You might think this isn't for your business. But it's for all businesses. This works equally well in construction as it works for restaurants.

Don’t be a “me too” player, no matter what business you’re in.

You can be number one!

WIIFM: What’s in it for me?

Which businesses is it for? This initiative can be adopted by any small business that sells a product or services that can be differentiated from the competition. Excludes commodity businesses like building supplies.

What is the potential benefit? Some small businesses operate in a constant battle with local competition. Others take steps to create a unique position within their market. The difference between these two approaches can be drastic. It’s not unreasonable to expect that a small business with a defined market position can generate 50% more sales and over 10% higher profit markets. For a $500,000 business with 10% profit margin this could mean up to $250,000 more sales, and $100,000 more take home profit.

How much does it cost to implement? This initiative may require an upfront investment to get started, depending on the nature of the business and the improvements you wish to make. These costs can range from free and low cost improvements, to major projects. Always assess the cost and benefits of any projects against the risk, and get professional advice before proceeding.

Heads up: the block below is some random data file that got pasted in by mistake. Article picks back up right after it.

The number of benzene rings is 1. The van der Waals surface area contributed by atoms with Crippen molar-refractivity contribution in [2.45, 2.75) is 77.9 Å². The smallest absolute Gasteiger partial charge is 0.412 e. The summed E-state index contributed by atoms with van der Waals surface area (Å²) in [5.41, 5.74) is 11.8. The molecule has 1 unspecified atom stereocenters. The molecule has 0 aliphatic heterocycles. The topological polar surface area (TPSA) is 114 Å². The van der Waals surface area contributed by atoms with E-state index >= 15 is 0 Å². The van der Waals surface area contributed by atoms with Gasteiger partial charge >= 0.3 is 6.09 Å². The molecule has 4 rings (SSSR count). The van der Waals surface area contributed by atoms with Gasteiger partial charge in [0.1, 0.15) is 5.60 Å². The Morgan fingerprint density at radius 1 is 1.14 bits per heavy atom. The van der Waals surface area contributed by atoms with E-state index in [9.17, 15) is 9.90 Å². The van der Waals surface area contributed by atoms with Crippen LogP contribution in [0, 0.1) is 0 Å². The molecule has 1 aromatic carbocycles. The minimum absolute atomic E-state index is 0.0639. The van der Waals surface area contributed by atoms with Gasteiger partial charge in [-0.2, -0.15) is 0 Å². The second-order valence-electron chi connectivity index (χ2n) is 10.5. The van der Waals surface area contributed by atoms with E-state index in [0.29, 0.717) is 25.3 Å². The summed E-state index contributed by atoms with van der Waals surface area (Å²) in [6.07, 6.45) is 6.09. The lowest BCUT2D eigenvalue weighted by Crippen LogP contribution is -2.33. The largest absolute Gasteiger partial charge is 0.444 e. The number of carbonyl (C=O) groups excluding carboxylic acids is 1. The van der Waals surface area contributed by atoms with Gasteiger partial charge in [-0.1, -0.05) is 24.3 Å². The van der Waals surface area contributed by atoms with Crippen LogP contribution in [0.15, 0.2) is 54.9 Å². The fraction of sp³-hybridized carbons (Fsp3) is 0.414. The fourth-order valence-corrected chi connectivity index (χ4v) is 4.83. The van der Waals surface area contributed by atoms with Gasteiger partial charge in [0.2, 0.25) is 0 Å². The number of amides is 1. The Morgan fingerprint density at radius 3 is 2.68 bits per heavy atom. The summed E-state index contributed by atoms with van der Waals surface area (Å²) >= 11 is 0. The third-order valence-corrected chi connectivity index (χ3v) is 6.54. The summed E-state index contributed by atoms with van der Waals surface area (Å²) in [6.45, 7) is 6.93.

How often should I revisit this? Every year.

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Instructions for running this initiative

The instructions will help you find a unique point of differentiation for your business that will set you apart, plan the changes you might need to make to capitalize on the opportunity and make sure you have a system in place to measure and capture more value.

Step 1: Determine the Market

Choose a group of consumers that you can turn into devoted fans by appealing to them in a unique way. You must answer the questions:

  • Who can I serve best?
  • How will I do it?

For example, you could become known as the healthiest place in town, the best place for families, the most romantic spot or the best dining value in the neighborhood.

If you have already done this, you know that achieving this kind of domination and growth requires mental concentration. The greatest mistake in most growth strategies is to try to expand into too many areas.

Step 2: Create the Experience

Produce a “special kind of experience” consumers get when they visit your business. This comes from what you can provide that is different and distinctive in product or service or a combination of both.